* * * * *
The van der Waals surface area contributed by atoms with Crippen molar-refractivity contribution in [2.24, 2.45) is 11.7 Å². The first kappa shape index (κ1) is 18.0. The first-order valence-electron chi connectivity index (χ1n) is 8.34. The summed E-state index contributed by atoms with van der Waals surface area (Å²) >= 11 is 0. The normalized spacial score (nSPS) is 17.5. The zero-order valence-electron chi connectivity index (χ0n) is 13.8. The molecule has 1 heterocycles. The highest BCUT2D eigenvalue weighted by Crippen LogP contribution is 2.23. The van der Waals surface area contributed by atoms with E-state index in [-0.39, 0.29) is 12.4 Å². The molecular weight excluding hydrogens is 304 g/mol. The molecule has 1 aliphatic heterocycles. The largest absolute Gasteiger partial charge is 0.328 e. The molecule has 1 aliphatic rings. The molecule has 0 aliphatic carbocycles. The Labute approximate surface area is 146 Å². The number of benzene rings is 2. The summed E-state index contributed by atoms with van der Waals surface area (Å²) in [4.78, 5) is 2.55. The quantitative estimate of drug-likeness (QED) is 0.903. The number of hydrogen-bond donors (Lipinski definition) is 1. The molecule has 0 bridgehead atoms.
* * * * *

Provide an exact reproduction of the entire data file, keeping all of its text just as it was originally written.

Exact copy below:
The van der Waals surface area contributed by atoms with Crippen molar-refractivity contribution in [2.24, 2.45) is 11.7 Å². The first kappa shape index (κ1) is 18.0. The first-order valence-electron chi connectivity index (χ1n) is 8.34. The summed E-state index contributed by atoms with van der Waals surface area (Å²) >= 11 is 0. The normalized spacial score (nSPS) is 17.5. The zero-order valence-electron chi connectivity index (χ0n) is 13.8. The molecule has 1 heterocycles. The highest BCUT2D eigenvalue weighted by Crippen LogP contribution is 2.23. The van der Waals surface area contributed by atoms with E-state index in [-0.39, 0.29) is 12.4 Å². The molecular weight excluding hydrogens is 304 g/mol. The molecule has 1 aliphatic heterocycles. The largest absolute Gasteiger partial charge is 0.328 e. The molecule has 1 aliphatic rings. The molecule has 0 aliphatic carbocycles. The Labute approximate surface area is 146 Å². The number of benzene rings is 2. The summed E-state index contributed by atoms with van der Waals surface area (Å²) in [4.78, 5) is 2.55. The quantitative estimate of drug-likeness (QED) is 0.903. The number of hydrogen-bond donors (Lipinski definition) is 1. The molecule has 0 bridgehead atoms.